Every Second Of The New Reservoir Dogs Game Is An Emotional Struggle

Every Second Of The New Reservoir Dogs Game Is An Emotional Struggle

The new Reservoir Dogs video game Reservoir Dogs: Bloody Days is occasionally fun. But every time I felt myself enjoying it, a little voice would whisper to me, “You could just watch Reservoir Dogs.”

Bloody Days‘ biggest challenge was convincing me not to exit the game and go watch the 1992 Quentin Tarantino film on which it is based. It successfully overcame that challenge for two hours, after which I finally just bought the movie. I only watched the first 10 minutes, but just that small segment delivered what Bloody Days had been attempting for hours: Transgressive humour, stylish violence and distinctive characters. There’s a lot to be said about Tarantino’s strengths (visual storytelling) and weaknesses (feet). But there’s a reason university students keep having their mind blown by this film.

There is nothing mindblowing about Bloody Days. It’s a top-down shooter that asks you to collect all your reservoir dogs and go do heists. OK, sure. It isn’t bad, gameplay wise. It’s a little boring, and it often substitutes bigger and bigger hordes of enemies for any sort of interesting challenge. But it does have some neat ideas. In particular, it relies on a rewind mechanic that allows you to play through a segment as one character, and then with a press of of a button, rewind time. You then play through the same segment while controlling another character. When it works, it feels smart and board game-y, like you’re strategically placing your characters and fooling the cops into getting trapped in your bottleneck. When it doesn’t work, it quickly becomes frustrating. Rewinding time becomes just another dumb thing you need to deal with in a mostly uninteresting game.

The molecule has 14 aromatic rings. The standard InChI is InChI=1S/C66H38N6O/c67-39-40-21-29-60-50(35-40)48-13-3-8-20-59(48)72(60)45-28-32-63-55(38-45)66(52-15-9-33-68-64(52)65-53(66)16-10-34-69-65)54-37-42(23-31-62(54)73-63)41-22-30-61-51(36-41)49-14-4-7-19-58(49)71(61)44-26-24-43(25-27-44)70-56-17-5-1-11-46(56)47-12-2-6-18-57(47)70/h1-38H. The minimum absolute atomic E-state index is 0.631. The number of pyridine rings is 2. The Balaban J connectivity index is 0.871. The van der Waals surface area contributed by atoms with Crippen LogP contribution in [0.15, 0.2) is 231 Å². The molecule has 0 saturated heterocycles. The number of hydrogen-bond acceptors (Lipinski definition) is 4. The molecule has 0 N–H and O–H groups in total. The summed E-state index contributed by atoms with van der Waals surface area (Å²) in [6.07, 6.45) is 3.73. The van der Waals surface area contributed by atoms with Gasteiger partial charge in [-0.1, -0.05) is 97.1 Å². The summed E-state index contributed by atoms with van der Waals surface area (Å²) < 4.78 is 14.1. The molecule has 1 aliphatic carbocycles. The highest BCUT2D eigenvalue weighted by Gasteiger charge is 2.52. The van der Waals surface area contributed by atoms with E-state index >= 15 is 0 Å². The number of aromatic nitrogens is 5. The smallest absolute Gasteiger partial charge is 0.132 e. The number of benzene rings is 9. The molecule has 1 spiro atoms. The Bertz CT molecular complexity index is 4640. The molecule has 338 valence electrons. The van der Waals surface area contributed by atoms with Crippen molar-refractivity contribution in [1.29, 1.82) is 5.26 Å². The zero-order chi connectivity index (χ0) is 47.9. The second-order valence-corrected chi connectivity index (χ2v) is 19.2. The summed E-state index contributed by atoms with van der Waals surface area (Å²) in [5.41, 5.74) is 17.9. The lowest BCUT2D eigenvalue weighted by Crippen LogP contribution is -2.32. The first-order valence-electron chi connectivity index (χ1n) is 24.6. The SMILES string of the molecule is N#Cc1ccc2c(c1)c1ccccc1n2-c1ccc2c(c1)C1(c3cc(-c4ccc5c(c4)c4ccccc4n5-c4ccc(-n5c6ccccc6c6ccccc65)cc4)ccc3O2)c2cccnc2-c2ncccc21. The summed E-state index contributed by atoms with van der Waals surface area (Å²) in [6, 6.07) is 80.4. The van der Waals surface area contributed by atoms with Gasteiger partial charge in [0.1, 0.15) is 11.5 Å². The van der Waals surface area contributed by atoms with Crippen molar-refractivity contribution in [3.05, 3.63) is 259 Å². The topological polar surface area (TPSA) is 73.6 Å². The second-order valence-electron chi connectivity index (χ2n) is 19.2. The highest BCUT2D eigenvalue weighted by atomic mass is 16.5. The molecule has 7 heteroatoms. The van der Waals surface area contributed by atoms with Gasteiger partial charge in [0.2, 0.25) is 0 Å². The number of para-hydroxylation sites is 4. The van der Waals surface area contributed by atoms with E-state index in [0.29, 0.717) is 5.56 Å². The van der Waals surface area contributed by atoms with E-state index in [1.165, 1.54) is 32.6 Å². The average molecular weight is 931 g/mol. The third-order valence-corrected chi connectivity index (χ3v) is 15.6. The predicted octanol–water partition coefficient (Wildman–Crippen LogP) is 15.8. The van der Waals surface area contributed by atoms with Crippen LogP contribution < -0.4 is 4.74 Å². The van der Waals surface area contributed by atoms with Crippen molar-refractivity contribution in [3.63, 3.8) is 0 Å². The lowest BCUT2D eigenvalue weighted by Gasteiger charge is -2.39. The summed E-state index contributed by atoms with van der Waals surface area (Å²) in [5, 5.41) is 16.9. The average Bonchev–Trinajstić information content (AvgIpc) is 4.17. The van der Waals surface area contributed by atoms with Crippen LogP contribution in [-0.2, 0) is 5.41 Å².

Every loading screen has a different Reservoir Dogs quote on it. Not even memorable ones, sometimes:

Ah yes, another classic one-liner from Mr White.

The game notably doesn’t have the likeness of the actors who starred in the original movie. In the film, Tarantino himself played Mr Brown. Tarantino is a weird, lanky dude with a head shaped like an upside-down triangle. Here’s Mr Brown in the game:

Bloody Days is certainly bloody. You will shoot a lot of people in this game. You will keep shooting them long after shooting them stops being fun. You will think you’ve finished a heist, only for even more cops to show up. Time to shoot them, too.

The restaurant in which the tutorial level takes place has an absurd amount of back rooms, but no kitchen.

The body count may be higher, but the game consistently lacks the rhythm and grace of the violence from the source material. Reservoir Dogs was a bleak, bloody film, but it wasn’t violent for the sake of being violent. Its violence explained who these characters were, how they felt, and what the stakes were. Almost all of Tarantino’s strengths as a filmmaker are on display in this first movie, and his confidence in directing action left an impact on audiences and critics in 1992.

There are moments where Bloody Days comes together, but even its best ideas would be better in a different game. I might have enjoyed Bloody Days a little more had it not been branded as a Reservoir Dogs game. But because it is, I was regularly reminded of how many opportunities it was missing. I kept thinking of the things I liked about Reservoir Dogs, mostly because of their absence.